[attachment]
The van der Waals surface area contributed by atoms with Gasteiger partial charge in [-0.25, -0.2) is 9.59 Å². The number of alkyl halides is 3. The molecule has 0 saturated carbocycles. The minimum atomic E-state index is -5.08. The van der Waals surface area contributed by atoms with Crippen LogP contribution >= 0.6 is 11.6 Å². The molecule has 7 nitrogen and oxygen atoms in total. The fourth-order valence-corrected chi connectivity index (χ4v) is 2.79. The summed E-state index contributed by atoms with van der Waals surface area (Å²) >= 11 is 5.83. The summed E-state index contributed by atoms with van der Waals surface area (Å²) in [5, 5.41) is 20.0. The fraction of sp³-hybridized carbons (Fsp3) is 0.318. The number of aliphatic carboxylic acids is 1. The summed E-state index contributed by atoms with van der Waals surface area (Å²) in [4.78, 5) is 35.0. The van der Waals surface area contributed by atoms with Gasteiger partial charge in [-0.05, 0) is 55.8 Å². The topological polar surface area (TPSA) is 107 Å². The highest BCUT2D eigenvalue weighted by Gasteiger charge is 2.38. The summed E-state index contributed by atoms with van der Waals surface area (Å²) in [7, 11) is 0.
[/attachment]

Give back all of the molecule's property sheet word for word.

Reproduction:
The van der Waals surface area contributed by atoms with Gasteiger partial charge in [-0.25, -0.2) is 9.59 Å². The number of alkyl halides is 3. The molecule has 0 saturated carbocycles. The minimum atomic E-state index is -5.08. The van der Waals surface area contributed by atoms with Crippen LogP contribution >= 0.6 is 11.6 Å². The molecule has 7 nitrogen and oxygen atoms in total. The fourth-order valence-corrected chi connectivity index (χ4v) is 2.79. The summed E-state index contributed by atoms with van der Waals surface area (Å²) >= 11 is 5.83. The summed E-state index contributed by atoms with van der Waals surface area (Å²) in [5, 5.41) is 20.0. The fraction of sp³-hybridized carbons (Fsp3) is 0.318. The number of aliphatic carboxylic acids is 1. The summed E-state index contributed by atoms with van der Waals surface area (Å²) in [4.78, 5) is 35.0. The van der Waals surface area contributed by atoms with Gasteiger partial charge in [-0.05, 0) is 55.8 Å². The topological polar surface area (TPSA) is 107 Å². The highest BCUT2D eigenvalue weighted by Gasteiger charge is 2.38. The summed E-state index contributed by atoms with van der Waals surface area (Å²) in [7, 11) is 0.